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Journal of Environmental Biology

pISSN: 0254-8704 ; eISSN: 2394-0379 ; CODEN: JEBIDP

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        Abstract - Issue Mar 2017, 38 (2)                                                                                                             Back



nstantaneous and historical temperature effects on a-pinene

Antibacterial activity of medicinal plants used in Ayurvedic medicine towards food and water borne pathogens

 

I. M. Nair1, V. Anju2 and A. A. M. Hatha3*

1School of Environmental Sciences, Mahatma Gandhi University, P.D. Hills, Kottayam-686 560, India

2Department of Botany, Kuriakose Elias College, Mannanam, Kottayam-686 560, India

3Department of Marine Biology, Microbiology and Biochemistry, School of Marine Sciences, Cochin University of Science and Technology, Cochin-682 016, India

*Corresponding Author E-mail: mohamedhatha@gmail.com

 

 

 

Key words

Antibacterial activity,

Aqueous extracts,

Ayurvedic medicine,

Medicinal plants,

Pathogenic bacteria

 

 

 

Publication Data

Paper received : 17.07.2015

Revised received : 07.06.2016

Re-revised received : 30.06.2016

Accepted : 30.07.2016

 

Abstract

Aim: In the emerging scenario of increasing multiple antibiotic resistance among pathogenic bacteria, plant based extracts having antibacterial activity are being explored as a means to check the emergence of drug resistant mutants. In the present study, aqueous extracts from various parts of twenty four different plants used in Ayurvedic medicine were evaluated for their antibacterial activity against water and food borne pathogens such as Salmonella, Escherichia coli, Vibrio, Aeromonas, Bacillus and Staphylococcus.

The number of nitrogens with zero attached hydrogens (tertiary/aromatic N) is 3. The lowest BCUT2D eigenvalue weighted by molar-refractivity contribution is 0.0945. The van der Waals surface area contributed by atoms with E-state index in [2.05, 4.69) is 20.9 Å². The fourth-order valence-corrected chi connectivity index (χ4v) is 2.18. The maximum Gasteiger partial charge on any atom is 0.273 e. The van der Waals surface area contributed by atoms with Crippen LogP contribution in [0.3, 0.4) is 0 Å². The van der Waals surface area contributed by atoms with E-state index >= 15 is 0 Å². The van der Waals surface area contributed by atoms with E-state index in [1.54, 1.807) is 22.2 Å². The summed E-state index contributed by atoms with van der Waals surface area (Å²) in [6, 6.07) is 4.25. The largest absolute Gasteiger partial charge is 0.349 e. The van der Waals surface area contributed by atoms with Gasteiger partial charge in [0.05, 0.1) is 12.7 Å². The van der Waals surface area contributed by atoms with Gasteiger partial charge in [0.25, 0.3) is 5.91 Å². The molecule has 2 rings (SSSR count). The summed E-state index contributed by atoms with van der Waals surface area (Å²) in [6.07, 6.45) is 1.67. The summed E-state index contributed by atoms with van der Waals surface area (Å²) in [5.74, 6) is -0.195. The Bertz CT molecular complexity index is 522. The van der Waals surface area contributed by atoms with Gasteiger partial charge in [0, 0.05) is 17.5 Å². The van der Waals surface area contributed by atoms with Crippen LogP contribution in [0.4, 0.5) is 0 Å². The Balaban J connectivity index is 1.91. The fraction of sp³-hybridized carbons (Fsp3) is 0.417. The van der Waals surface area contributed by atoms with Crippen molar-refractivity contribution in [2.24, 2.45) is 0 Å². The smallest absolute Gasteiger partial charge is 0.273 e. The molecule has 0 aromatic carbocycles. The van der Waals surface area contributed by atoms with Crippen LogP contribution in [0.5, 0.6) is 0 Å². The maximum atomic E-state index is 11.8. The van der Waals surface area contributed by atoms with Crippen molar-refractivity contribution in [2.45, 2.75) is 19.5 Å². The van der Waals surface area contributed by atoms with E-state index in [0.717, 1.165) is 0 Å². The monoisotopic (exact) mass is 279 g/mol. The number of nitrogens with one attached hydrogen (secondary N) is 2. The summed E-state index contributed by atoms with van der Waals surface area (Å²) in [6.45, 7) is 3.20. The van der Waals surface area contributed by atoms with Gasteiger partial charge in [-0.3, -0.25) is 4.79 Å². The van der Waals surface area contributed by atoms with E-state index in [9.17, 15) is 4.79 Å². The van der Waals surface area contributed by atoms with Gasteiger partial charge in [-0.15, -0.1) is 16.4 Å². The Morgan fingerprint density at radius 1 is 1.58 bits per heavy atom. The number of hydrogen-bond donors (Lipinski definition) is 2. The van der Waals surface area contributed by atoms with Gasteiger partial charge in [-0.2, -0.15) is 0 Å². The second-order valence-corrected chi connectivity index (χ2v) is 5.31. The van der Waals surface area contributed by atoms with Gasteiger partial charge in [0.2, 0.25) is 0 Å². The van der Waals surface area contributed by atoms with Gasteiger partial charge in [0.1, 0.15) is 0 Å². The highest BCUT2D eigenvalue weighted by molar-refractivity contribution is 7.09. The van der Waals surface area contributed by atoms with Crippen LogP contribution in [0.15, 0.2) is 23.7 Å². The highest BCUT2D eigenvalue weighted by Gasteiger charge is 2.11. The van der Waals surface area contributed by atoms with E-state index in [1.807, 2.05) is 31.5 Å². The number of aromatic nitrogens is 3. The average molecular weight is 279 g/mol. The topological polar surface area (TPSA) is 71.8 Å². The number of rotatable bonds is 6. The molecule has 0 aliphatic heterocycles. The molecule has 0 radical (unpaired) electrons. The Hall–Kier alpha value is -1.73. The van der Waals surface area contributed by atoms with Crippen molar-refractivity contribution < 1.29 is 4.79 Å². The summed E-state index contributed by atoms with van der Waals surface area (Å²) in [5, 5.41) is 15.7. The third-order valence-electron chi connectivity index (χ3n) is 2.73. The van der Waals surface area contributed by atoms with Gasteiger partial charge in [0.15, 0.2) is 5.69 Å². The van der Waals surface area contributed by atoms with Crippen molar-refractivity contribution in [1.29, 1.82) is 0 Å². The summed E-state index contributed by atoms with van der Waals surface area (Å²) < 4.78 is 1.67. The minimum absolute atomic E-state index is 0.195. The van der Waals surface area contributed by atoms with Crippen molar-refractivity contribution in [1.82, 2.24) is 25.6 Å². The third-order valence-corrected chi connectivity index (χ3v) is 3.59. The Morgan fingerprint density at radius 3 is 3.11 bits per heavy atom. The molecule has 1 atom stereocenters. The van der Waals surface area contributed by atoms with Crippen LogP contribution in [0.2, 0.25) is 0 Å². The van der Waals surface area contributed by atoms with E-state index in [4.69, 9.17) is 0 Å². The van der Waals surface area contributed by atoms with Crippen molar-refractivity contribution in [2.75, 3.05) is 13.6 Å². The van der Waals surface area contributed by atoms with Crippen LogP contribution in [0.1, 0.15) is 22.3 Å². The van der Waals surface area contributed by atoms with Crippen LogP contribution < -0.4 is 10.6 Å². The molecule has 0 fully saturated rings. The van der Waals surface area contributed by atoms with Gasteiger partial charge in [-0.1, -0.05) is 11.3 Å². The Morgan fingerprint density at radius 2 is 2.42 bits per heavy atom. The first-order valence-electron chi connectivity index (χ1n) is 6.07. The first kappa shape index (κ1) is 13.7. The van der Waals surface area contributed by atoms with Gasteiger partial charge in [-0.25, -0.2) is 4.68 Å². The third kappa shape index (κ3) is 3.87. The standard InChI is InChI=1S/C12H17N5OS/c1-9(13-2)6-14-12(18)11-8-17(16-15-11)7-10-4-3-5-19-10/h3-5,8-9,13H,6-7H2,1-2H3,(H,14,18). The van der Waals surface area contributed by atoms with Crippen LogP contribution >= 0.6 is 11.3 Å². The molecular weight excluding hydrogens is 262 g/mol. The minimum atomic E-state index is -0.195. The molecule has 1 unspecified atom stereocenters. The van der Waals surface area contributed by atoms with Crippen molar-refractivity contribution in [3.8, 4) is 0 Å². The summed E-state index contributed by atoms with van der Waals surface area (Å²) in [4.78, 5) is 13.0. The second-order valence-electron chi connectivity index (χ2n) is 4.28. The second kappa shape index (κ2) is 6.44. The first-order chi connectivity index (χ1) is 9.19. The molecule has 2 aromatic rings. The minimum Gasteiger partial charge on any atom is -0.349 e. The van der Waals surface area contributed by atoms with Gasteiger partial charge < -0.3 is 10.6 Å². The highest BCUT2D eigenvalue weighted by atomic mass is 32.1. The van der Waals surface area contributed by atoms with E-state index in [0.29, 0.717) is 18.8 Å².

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Methodology: Antibacterial activity of plant extracts from various parts of twenty four different plants was evaluated by agar well method. Antibiotic sensitivity testing was carried out by Kirby ? Bauer method. The diameter of inhibition zones was measured in millimetres. Inhibition zone with diameter less than 12 mm were considered as having no antibacterial activity. Diameters between 12 and 16 mm were considered as moderately active, and greater than 16 mm were considered as highly active.

 

Results: Out of 33 extracts prepared from various officinal parts, 23 extracts showed antibacterial activity ranging from narrow spectrum to broad spectrum. Tamarindus indica, Garcinia gummi-gutta and Allium sativum possessed excellent broad spectrum antibacterial activity. While inhibitory activity against Salmonella was widespread among many plants, some of the plant extracts showed specific activity towards Staphylococcus aureus.

 

Interpretation: The study revealed that the Gram positive bacteria were more susceptible to crude plant extracts than Gram negative ones. Some of the plant extracts showed superior antibacterial activity when compared to antibiotics. Antibacterial properties of plants analysed might be helpful in discovery of new plant based bactericidal compounds to control drug resistant bacteria.

 

 

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